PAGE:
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Pain Med. 2003 Jun;4(2):141-81.

A structured evidence-based review on the meaning of nonorganic physical signs: Waddell signs.

Author information

  • 1Department of Psychiatry, University of Miami School of Medicine, Miami, Florida, USA. d.fishbain@miami.edu.

Abstract

STUDY DESIGN:

This is a structured, evidence-based review of all available studies addressing the concept of nonorganic findings: Waddell signs (WSs).

OBJECTIVES:

To determine what evidence, if any, exists for the various interpretations for the presence of WSs on physical examination.

SUMMARY OF BACKGROUND DATA:

WSs are a group of eight physical findings divided into five categories, the presence of which has been alleged at times to have the following interpretations: Malingering/secondary gain, hysteria, psychological distress, magnified presentation, abnormal illness behavior, abnormal pain behavior, and somatic amplification. At the present time, there is, therefore, significant confusion as to what these findings mean.

METHODS:

A computer and manual literature search produced 61 studies and case series reports relating to WSs. These references were reviewed in detail, sorted, and placed into tabular form according to the following subject areas: 1) Reliability (test-retest); 2) Reliability (inter-rater); 3) Reliability (factor analysis); 4) Validity, psychological distress; 5) Validity, correlation Minnesota Multiphasic Pain Inventory (MMPI); 6) Validity, correlation abnormal illness behavior; 7) Validity, other behaviors; 8) Validity, as a nonorganic phenomenon; 9) Validity, correlation pain drawing; 10) Validity, functional performance; 11) Validity, treatment outcome; 12) Validity, predicting surgical treatment outcome; 13) Validity, return to work outcome; 14) Validity, secondary gain correlation; and 15) Validity, pain correlation. Each study in each topic area was classified according to the type of study it represented according to the type of evidence guidelines developed by the Agency for Health Care Policy and Research (AHCPR). In addition, a list of 14 study quality criteria was used to measure the quality of each study. Each study was categorized for each criterion as positive, (criterion filled), negative (criterion not filled), or not applicable independently by two of the authors. A percent quality score was obtained for each study by counting the total number of positives obtained, dividing by 14 minus the total number of not applicables, and multiplying by 100. Only studies having a quality score of 75% or greater were used to formulate the conclusions of this review. The strength and consistency of the evidence represented by the remaining studies in each topic area (above) was then categorized according to the strength and consistency AHCPR guidelines. Conclusions of this review for each topic area are based on these results.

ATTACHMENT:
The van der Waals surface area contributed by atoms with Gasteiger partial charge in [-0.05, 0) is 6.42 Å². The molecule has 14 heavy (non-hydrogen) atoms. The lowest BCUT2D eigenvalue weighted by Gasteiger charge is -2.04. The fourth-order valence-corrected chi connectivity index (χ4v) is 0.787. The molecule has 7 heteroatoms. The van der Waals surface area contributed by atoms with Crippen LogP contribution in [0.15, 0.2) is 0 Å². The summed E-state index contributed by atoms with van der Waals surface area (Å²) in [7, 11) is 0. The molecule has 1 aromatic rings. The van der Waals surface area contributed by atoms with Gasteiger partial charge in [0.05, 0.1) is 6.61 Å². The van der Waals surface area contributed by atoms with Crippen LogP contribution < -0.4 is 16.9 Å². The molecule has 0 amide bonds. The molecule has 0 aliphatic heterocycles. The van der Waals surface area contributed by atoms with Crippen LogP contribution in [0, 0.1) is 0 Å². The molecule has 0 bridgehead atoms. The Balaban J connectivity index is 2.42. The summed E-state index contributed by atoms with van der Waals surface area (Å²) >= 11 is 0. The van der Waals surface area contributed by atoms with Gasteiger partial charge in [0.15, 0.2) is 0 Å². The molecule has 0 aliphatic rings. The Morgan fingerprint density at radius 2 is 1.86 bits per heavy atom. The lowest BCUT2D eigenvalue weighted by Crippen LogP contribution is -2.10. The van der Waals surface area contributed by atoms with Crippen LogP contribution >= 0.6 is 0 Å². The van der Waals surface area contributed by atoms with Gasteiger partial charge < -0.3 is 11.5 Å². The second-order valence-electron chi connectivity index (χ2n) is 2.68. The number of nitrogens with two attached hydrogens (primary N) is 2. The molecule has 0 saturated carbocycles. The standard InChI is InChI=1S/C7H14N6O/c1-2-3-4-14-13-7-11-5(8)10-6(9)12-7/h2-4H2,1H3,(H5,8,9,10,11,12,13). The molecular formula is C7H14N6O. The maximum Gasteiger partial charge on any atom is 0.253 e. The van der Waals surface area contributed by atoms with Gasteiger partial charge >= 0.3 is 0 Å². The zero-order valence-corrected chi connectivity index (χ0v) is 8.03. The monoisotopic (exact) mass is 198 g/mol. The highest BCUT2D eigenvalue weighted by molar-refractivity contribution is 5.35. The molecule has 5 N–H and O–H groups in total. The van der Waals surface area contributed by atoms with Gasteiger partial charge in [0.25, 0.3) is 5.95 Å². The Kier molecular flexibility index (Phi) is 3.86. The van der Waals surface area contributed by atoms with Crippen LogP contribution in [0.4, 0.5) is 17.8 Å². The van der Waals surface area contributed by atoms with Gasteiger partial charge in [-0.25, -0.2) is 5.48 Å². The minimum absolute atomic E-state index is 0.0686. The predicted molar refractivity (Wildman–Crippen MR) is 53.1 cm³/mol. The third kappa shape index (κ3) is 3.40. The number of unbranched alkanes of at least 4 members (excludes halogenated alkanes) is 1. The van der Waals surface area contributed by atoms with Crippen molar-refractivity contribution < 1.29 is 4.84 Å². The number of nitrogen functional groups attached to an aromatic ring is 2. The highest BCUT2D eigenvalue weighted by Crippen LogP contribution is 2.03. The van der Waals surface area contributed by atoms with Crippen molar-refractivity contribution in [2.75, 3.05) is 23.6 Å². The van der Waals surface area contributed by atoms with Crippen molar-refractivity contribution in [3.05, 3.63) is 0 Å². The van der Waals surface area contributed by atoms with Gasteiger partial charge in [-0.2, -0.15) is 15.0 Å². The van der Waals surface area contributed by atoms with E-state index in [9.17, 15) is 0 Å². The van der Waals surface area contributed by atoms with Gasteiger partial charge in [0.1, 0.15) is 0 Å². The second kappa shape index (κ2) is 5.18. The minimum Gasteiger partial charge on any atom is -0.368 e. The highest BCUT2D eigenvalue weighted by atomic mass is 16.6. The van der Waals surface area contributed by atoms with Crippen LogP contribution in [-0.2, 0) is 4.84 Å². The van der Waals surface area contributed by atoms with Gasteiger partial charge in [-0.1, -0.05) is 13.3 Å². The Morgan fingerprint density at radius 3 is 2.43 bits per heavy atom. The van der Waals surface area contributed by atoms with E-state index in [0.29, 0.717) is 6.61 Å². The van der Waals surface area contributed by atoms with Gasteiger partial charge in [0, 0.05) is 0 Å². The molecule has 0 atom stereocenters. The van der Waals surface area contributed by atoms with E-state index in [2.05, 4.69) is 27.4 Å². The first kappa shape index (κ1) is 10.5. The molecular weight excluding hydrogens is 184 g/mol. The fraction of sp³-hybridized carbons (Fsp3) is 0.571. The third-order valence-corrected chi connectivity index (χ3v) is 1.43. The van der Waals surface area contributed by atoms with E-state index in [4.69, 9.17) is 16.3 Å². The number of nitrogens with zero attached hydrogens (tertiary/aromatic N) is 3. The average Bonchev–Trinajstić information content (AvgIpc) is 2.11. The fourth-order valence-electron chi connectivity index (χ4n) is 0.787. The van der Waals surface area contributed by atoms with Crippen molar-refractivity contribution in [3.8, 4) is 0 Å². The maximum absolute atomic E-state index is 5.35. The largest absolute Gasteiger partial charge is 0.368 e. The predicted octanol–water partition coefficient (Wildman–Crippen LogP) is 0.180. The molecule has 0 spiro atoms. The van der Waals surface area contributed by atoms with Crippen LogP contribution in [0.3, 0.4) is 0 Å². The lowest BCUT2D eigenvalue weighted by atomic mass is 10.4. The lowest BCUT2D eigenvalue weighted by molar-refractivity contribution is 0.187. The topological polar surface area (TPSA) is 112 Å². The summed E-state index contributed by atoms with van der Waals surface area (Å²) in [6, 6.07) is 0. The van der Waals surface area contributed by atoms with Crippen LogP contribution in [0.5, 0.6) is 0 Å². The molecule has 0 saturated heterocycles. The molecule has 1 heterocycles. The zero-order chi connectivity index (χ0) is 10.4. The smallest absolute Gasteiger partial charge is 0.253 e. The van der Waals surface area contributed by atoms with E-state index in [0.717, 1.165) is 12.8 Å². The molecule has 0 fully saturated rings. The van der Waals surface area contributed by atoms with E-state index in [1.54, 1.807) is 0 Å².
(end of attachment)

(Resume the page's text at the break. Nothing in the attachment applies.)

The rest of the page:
RESULTS OF DATA SYNTHESIS:

Of the 61 studies, four had quality scores below 75% and were not used to generate the results of this review. According to the AHCPR guidelines for strength and consistency of the reviewed data, the following results were obtained: 1) There was consistent evidence for WSs being associated with decreased functional performance, poor nonsurgical treatment outcome, and greater levels of pain; 2) There was generally consistent evidence for WSs not being associated with psychological distress, abnormal illness behavior, or secondary gain; 3) There was also generally consistent evidence that WSs are an organic phenomenon and that they cannot be used to discriminate organic from nonorganic problems; 4) There was inconsistent evidence that WSs do demonstrate inter-rater reliability, do not correlate with the neurotic triad of the MMPI, are associated with poorer surgical treatment outcome, and are associated with nonreturn to work; 5) There was little or no evidence that WSs demonstrate test-retest reliability, or reliable factors, and are associated with self-esteem problems, catastrophizing, or the nonorganic pain drawing.

CONCLUSIONS:

Based on the above results, the following conclusions were made: 1) WSs do not correlate with psychological distress; 2) WSs do not discriminate organic from nonorganic problems; 3) WSs may represent an organic phenomenon; 4) WSs are associated with poorer treatment outcome; 5) WSs are associated with greater pain levels; 6) WSs are not associated with secondary gain; and 7) As a group, WS studies demonstrate some methodological problems.

Comment in

PMID:
12911018
[PubMed - indexed for MEDLINE]
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